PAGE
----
U.S. consumers are looking ahead slightly more positive than they did a month ago. That’s according to preliminary data released by the University of Michigan’s Surveys of Consumers. The Index of Consumer Expectations, taking into account consumers’ personal financial outlook as well as their short- and long-term view of the general economy, improved from 84.2 in October to 85.9 in the preliminary November reading, but remains slightly below last year’s November reading of 88.1.
According to the Surveys of Consumers chief economist, Richard Curtin, consumers were slightly more positive with respect to the general economy while assessing their personal financial outlook slightly less favorably than a month ago.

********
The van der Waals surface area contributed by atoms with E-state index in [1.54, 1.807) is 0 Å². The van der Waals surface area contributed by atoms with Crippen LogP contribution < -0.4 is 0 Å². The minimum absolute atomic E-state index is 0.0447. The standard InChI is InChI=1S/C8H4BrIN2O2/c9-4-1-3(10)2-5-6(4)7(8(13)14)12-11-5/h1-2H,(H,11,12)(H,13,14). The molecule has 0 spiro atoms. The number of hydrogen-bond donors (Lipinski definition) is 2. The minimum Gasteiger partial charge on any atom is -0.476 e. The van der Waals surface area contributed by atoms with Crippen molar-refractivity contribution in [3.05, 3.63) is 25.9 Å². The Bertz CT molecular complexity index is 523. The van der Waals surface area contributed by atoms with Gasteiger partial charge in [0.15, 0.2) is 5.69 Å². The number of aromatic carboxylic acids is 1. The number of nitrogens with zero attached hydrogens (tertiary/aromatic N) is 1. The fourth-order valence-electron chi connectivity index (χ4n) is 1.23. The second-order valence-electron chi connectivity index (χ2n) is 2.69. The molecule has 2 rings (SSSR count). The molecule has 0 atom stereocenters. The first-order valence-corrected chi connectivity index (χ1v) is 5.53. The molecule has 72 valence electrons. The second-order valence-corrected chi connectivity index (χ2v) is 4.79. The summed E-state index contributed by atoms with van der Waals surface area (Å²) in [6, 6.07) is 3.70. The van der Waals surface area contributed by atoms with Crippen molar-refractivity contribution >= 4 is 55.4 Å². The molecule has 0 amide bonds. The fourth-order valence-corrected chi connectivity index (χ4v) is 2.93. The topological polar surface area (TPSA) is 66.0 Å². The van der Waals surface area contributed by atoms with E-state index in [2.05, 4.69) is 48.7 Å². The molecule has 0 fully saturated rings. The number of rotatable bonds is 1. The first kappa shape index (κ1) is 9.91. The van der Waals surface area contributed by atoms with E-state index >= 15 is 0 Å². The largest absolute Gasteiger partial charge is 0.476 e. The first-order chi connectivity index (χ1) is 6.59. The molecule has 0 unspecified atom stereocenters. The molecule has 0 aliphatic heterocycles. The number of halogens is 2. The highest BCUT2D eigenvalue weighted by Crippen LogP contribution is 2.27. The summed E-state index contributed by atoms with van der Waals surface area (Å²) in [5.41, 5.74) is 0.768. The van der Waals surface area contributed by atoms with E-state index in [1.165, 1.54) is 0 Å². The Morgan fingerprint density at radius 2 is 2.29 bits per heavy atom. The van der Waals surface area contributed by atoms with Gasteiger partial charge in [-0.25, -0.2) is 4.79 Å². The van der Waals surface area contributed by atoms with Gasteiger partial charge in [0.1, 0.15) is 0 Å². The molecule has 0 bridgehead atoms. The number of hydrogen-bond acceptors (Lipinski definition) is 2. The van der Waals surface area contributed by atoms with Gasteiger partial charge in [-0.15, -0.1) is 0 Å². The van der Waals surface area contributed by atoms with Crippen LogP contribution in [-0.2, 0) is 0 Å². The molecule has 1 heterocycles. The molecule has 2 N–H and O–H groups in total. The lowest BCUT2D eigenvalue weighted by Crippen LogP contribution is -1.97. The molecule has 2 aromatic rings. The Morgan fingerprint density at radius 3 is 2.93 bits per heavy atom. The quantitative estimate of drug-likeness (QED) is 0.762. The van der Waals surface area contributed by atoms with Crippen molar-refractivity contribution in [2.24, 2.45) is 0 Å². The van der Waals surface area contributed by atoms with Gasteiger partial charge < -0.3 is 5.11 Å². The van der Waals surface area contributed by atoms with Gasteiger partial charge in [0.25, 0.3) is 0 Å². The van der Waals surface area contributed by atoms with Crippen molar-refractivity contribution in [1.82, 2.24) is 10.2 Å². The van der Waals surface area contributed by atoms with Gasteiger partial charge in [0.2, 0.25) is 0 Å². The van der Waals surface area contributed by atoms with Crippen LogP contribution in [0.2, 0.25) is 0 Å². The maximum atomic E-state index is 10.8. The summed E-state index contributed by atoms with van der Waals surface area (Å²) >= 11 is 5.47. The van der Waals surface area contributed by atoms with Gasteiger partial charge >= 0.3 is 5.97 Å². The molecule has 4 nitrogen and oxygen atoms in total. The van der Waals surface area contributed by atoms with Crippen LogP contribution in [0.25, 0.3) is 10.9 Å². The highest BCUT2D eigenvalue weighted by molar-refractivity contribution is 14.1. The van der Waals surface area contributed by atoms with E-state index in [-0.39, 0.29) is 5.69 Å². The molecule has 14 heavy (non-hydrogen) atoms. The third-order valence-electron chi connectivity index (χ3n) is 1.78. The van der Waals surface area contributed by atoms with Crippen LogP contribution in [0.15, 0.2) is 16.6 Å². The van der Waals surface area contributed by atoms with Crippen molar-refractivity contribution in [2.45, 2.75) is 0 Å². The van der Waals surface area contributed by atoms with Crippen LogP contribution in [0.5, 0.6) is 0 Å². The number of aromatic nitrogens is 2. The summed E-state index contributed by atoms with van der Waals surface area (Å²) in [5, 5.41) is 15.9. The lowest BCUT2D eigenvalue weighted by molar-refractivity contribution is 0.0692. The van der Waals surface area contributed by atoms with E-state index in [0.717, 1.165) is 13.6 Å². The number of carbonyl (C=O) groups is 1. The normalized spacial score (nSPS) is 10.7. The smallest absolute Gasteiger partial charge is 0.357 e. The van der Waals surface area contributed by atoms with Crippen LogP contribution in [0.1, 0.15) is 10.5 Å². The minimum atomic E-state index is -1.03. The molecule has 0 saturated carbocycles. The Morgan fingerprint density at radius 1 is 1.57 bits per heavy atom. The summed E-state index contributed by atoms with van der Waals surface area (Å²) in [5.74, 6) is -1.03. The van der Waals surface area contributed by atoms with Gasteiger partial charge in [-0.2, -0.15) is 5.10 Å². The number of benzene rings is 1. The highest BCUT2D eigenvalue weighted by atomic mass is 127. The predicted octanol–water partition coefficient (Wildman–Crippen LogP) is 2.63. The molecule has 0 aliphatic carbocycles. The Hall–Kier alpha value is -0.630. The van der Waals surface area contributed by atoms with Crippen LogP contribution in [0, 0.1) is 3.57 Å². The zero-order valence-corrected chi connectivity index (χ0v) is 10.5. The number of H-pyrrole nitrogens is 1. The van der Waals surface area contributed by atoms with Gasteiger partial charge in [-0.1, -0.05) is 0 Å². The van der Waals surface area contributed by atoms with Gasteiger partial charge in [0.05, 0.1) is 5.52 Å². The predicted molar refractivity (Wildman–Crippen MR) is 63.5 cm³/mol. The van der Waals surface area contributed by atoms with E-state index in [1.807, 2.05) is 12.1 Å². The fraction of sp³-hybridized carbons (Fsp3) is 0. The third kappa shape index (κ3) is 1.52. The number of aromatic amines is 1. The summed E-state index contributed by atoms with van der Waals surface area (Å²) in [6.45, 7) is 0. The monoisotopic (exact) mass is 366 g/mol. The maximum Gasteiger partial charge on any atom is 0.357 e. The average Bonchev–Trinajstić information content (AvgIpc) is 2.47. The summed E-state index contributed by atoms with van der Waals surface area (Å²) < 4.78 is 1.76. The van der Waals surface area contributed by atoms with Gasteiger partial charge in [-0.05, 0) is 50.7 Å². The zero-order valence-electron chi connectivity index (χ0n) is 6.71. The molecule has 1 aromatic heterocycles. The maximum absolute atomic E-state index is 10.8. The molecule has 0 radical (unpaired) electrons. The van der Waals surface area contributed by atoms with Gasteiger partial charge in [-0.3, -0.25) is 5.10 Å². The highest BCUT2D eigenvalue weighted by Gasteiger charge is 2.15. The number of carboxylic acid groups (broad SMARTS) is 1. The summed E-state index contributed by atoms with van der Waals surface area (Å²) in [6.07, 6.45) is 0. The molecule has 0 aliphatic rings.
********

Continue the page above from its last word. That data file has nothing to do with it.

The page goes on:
Interestingly, the partisan divide that is so obvious in today’s political landscape extends to how Americans view the country’s economic outlook. While Republicans look ahead optimistically, Democrats have a significantly gloomier view of where the country is headed economically. The fact that supporters of the sitting president’s party have a more positive outlook on the economy is nothing new in the long history of the Surveys of Consumers. During Obama’s eight years in office, Democrats were consistently more optimistic, which was promptly reversed after Trump was elected in November 2016. The current gap in consumer expectations is particularly pronounced though, which seems to be in line with the broader political climate.